At research universities especially, the paramount factor in tenure considerations became the quality of research. Work with the public, if it was factored in at all, was counted as service, which carries far less weight, said UCLA’s Staub. Even at liberal-arts colleges, like his former institution, Dickinson College, service is typically a distant third to teaching or scholarship in promotion decisions.
Characterizing their work as service misrepresents it, community-engaged scholars said, lumping it in with service learning or volunteerism. What they are doing is research; it has rigorous standards and generates new knowledge.
Still, the prevailing metrics used to assess the quality of scholarship frequently work against such researchers. Publishing in highly cited journals is the coin of the realm in tenure review. But such journals often turn down submissions based on community-engaged scholarship, said Emily M. Janke, director of the Institute for Community and Economic Engagement at the University of North Carolina at Greensboro.
The publications often want research that can be reproduced by other scholars, but that may not be possible when working with certain populations. Or they want randomized controls that are common in labs but wouldn’t be ethical in the real world, Janke said. And the interdisciplinary nature of public-focused research can be an ill fit with field-specific publications.
“Community problems don’t happen in disciplinary siloes,” said Max Crowley, an associate professor of public policy and human development and family studies at Pennsylvania State University at University Park.
At the same time, the places where community-based scholarship is more routinely published — transdisciplinary journals, policy publications, or reports to governments or community groups — may be less valued in traditional tenure assessments. In the context of tenure, “why is having five people read a journal article impressive,” Janke said, “while impacting congressional policy is less impressive?”
The growing number of adjunct faculty members in higher education today can also be deterred from doing such research, because they lack the job security that tenure provides or may have to spend most of their time teaching.
For junior scholars, “it can be an act of self-preservation to not do engaged scholarship,” Staub said. Younger academics can be told to put off public research until they earn tenure. But is it reasonable to expect that they’ll return to a line of research after spending years working and building a scholarly reputation in other areas? Others may, in effect, maintain dual research agendas, stretching themselves thin to pursue both community scholarship and work that “counts.”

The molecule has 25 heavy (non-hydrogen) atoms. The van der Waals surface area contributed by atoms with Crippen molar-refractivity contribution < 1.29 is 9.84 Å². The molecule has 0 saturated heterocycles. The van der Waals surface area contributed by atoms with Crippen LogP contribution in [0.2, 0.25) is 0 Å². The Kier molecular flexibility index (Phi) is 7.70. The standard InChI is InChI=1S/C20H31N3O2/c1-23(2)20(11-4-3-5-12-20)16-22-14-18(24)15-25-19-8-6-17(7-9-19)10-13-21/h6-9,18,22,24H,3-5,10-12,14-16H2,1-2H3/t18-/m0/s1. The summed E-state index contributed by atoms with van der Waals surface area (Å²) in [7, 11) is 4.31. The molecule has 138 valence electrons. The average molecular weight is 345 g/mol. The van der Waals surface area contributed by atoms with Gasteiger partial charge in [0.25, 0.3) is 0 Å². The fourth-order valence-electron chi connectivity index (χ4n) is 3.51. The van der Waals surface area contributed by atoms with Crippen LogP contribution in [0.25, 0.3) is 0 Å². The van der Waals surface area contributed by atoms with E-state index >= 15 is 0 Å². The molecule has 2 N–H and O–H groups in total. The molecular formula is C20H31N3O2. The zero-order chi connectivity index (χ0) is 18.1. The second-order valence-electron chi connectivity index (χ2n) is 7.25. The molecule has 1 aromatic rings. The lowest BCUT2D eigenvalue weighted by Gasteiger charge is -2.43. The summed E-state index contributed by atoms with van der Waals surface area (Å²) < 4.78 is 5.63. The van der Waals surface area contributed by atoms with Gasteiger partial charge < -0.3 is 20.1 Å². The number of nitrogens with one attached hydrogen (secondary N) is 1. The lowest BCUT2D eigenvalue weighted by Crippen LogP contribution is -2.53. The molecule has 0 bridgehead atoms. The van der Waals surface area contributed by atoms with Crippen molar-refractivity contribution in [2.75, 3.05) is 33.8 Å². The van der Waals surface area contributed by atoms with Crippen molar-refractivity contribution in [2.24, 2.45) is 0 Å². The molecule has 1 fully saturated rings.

If universities want truly engaged scholars, they have to create the conditions for it.
Janke said even some more-established scholars who do public research may be resistant to changing the rules for younger colleagues. “I was in a meeting in which a professor said, ‘Well, I had to write a book,’” Janke said. “She was furious and completely against the idea that people coming up for tenure now could be evaluated differently.”
When David D. Hart and Linda Silka, professors at the University of Maine at Orono, were starting a research institute focused on sustainable economic and community development, they brought in several members of the National Academy of Science as advisers. All gave them common guidance: Don’t let untenured faculty members take part in the project, because it could be a strike against them in tenure review.
The admonishments were familiar to Silka, who is now a senior fellow at the institute, the Senator George J. Mitchell Center for Sustainability Solutions.
As a social psychologist starting out at the University of Massachusetts at Lowell, she was approached by local officials concerned that the city’s sizable population of Cambodian refugees was ignoring “no fishing” signs and catching and eating fish out of the polluted Merrimack River. Rather than admonish the refugees not to eat the poisoned fish, Silka took a culturally focused approach, holding community discussions to better understand how fishing was an important connection to their home country and drawing connections between the fishing traditions of Cambodia and the Portuguese and French Canadian roots of many Lowell residents. Once relationships and trust were established, it became easier to discuss food safety.
As word of Silka’s work began to spread, she was contacted by her graduate-school mentor, a prominent scholar in her field. “We were so disappointed,” she recalled her mentor saying. “We thought you’d be a great social scientist.”
Silka’s experience underscores an important point: Although academics are based at specific institutions, they have a second home, in their disciplines.
Those disciplinary communities decide what constitutes good scholarship. They are the gatekeepers of what gets published in disciplinary journals and act as peer reviewers in deciding which projects receive funding. When professors come up for tenure, the first and most important hurdle they must pass is within their departments and schools; external reviewers in their field weigh in on their professional accomplishments.